Edmonton’s first shipping container apartment complex takes shape

Edmonton’s first shipping container apartment complex takes shape

Photo courtesy of Vue Weekly

A new development here in Edmonton, Alberta, is ushering in sustainable living.

The Canadian multifamily development uses modular construction, but unlike the traditional stick-built structures, the low-rise apartment is made of shipping containers—a first in the city, reports Vue Weekly.

Step Ahead Properties was started more than a decade ago by AJ Slivinski and his wife, Mary Jo, who began investing in and managing average walk-up apartment buildings in Edmonton. Six years ago, they bought Westgate Manor, two 20-unit low-rise buildings along 149 St. with a large enough footprint to eventually add a third. The concept of repurposing shipping containers, also known as sea cans, had always interested AJ, but he began researching the possibility and potential construction partners in earnest about three years ago.

“At that time, before the oil crash, all they wanted to do was make buildings for the oil patch,” AJ says of local sea can builders. “I couldn’t find anybody who really wanted to explore this niche of the market. And one day, Ladacore called, they’d seen my profile on LinkedIn and said, ‘Hey, we’re really interested. We see you have some interest in these shipping containers, we’d like to work together and develop them into a multifamily space.’”

Ladacore was founded in Calgary five years ago with the purpose of exploring modular construction using sea cans. The owner was already working in the pre-engineered steel construction industry, so it was a natural shift. Rhys Kane, Ladacore’s director of business development, says the first two years were strictly dedicated to research and development, and then it was time to set up the factory where all the sea cans are repurposed, eventually heading out on flat-bed trucks 90 percent finished and ready to be assembled, just like Lego.

“It’s like the way they build cars. They build cars in factories, they don’t turn up on your driveway and assemble your car in the driveway, it arrives predone,” he says. “That’s the future of construction.”

The benefits of using sea cans for construction purposes are many and varied. First and foremost is environmental responsibility. Our consumer-driven existence fuels a fierce demand for products from Asia, but only 25 percent of the shipping containers bringing goods this way are sent back full. It is more cost-efficient to build a new shipping container in China than ship back the empty container, so the other 75 percent are quickly stacking up along the west coast.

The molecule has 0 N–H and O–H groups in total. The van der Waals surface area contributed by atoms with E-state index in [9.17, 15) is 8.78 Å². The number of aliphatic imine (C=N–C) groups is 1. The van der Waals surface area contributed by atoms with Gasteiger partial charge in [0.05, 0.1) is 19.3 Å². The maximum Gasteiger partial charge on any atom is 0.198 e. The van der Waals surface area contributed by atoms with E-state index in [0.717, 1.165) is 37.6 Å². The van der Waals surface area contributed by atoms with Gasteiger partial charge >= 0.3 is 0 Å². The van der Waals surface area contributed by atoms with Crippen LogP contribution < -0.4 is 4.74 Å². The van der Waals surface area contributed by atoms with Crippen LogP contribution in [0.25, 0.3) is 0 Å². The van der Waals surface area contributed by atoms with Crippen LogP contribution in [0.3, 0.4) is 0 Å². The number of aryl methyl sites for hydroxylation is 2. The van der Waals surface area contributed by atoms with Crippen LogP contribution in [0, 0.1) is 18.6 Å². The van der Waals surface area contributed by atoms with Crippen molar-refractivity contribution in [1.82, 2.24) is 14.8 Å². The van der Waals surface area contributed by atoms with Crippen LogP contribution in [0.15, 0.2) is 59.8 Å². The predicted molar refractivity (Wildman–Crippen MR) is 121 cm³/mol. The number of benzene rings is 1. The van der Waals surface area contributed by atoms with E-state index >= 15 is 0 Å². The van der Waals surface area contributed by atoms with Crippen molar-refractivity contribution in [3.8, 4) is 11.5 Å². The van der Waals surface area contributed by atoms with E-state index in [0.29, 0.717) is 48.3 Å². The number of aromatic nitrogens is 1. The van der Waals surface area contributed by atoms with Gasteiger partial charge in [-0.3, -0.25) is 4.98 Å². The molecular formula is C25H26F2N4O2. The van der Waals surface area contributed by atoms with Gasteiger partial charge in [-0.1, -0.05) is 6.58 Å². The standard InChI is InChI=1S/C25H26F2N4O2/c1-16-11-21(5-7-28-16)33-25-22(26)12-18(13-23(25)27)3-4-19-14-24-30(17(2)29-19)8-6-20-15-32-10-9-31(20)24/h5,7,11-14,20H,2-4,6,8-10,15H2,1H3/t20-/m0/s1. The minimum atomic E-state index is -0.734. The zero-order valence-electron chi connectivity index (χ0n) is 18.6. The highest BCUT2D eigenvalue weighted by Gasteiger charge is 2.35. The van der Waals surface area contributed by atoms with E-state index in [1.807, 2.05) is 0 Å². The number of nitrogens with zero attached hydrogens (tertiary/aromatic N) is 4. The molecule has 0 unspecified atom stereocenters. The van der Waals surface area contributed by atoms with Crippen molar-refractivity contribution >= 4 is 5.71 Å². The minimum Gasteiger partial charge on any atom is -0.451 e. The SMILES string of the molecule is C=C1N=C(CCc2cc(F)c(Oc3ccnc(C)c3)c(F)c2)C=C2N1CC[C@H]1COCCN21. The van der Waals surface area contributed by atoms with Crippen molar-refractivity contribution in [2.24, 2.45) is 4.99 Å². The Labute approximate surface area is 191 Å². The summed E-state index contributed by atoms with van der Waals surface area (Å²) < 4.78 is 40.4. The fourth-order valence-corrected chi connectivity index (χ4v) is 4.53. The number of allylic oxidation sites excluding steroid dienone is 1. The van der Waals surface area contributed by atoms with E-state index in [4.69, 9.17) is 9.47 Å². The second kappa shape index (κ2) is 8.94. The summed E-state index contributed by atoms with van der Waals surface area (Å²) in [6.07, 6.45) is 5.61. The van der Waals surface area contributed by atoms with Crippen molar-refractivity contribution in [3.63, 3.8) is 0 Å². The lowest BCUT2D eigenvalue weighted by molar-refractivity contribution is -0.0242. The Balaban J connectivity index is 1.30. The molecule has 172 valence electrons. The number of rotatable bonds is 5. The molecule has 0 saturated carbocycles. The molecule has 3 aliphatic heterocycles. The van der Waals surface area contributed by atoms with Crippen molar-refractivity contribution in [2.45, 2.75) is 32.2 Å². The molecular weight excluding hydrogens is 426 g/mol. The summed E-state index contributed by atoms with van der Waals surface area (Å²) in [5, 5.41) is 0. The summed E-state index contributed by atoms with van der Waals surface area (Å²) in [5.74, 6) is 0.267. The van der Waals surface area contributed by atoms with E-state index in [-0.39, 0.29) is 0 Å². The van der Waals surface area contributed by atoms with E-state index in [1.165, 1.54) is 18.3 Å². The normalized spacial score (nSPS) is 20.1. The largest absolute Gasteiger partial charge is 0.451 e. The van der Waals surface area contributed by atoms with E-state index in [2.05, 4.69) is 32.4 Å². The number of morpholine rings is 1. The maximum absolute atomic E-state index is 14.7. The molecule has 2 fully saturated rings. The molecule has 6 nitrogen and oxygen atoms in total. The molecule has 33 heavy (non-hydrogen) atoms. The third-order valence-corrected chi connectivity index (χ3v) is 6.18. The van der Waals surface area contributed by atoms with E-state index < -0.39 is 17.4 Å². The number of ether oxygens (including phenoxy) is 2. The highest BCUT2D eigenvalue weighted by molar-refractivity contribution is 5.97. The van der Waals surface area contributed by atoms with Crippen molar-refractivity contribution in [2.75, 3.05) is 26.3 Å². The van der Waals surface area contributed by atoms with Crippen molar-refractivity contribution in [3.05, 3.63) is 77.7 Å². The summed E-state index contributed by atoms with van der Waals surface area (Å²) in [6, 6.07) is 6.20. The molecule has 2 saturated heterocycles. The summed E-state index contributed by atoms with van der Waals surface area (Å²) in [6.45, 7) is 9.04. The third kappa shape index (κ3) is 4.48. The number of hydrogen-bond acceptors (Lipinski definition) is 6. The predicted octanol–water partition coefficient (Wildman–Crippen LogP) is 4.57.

“It’s like people going to the grocery store and using those plastic bags and then discarding them at the end, it’s the same principle as a shipping container,” says Kane, adding the sea cans they use—all engineered for a structural integrity far above building codes—must have been used at least once and they don’t ever use new containers. “If they’ve been used a few times and we can identify them as being good quality, then that’s what we’ll use. And we have a strict, rigorous inspection before we repurpose it into a building block because obviously the building industry is very highly regulated and you have to use a really high-quality sea container, but there is very many of them around and this is just putting a small dent into it, but it is recycled.”

Aside from reusing discarded material, the efficiency of pre-building in a factory eliminates construction waste. With traditional wooden construction, 30 percent waste is routinely accounted for in the overall cost of a project.

As for the builders, having trades people work indoors at the same site where challenging elements and travel to remote sites isn’t necessary keep costs down. This controlled environment also offers greater consistency for the product and less waste producing it. Developers and business owners cash in on the fact that construction and turnover time is slashed at least in half so interest on loans is far less and spaces are occupied more quickly.

Sea cans also equate to lower insurance premiums because they are non-combustible structures. While it doesn’t mean the building won’t burn, you’ll have a heck of a lot more time to get out because of the steel construction, which also provides superior insulation against temperatures and sound.

Ladacore has completed two hotels for major chains and are looking into other markets, such as senior complexes, student and First Nations housing, but Westgate Manor is the company’s first apartment building.

The ground at Westgate Manor broke around the new year, and while traditional construction would take 12 to 18 months, AJ and Mary Jo are aiming to have renters in by Sept. 1.

“It’s all planned,” AJ said. “They come up in the morning from Calgary and they’re all lined up out here at about seven in the morning and then they just drive in. There’s a huge construction crane here and he just picks it off the truck and places it, picks it off the next truck, places it and they’re done by 10 or 11 o’clock, 12 o’clock in the afternoon.”

After that, the modules — prefit with plumbing and systems ready for connection, and suites already laid with cabinets and flooring — only need to be connected. As for stairwells, they simply take the sea can block and pop it up vertically.


Topics: Architectural Firms, Building Owners and Managers, Construction Firms, Consulting - Green & Sustainable Strategies and Solutions, Engineering Firms, Exteriors, Multifamily / Multiunit Residential, Sustainable Communities, Urban Planning and Design


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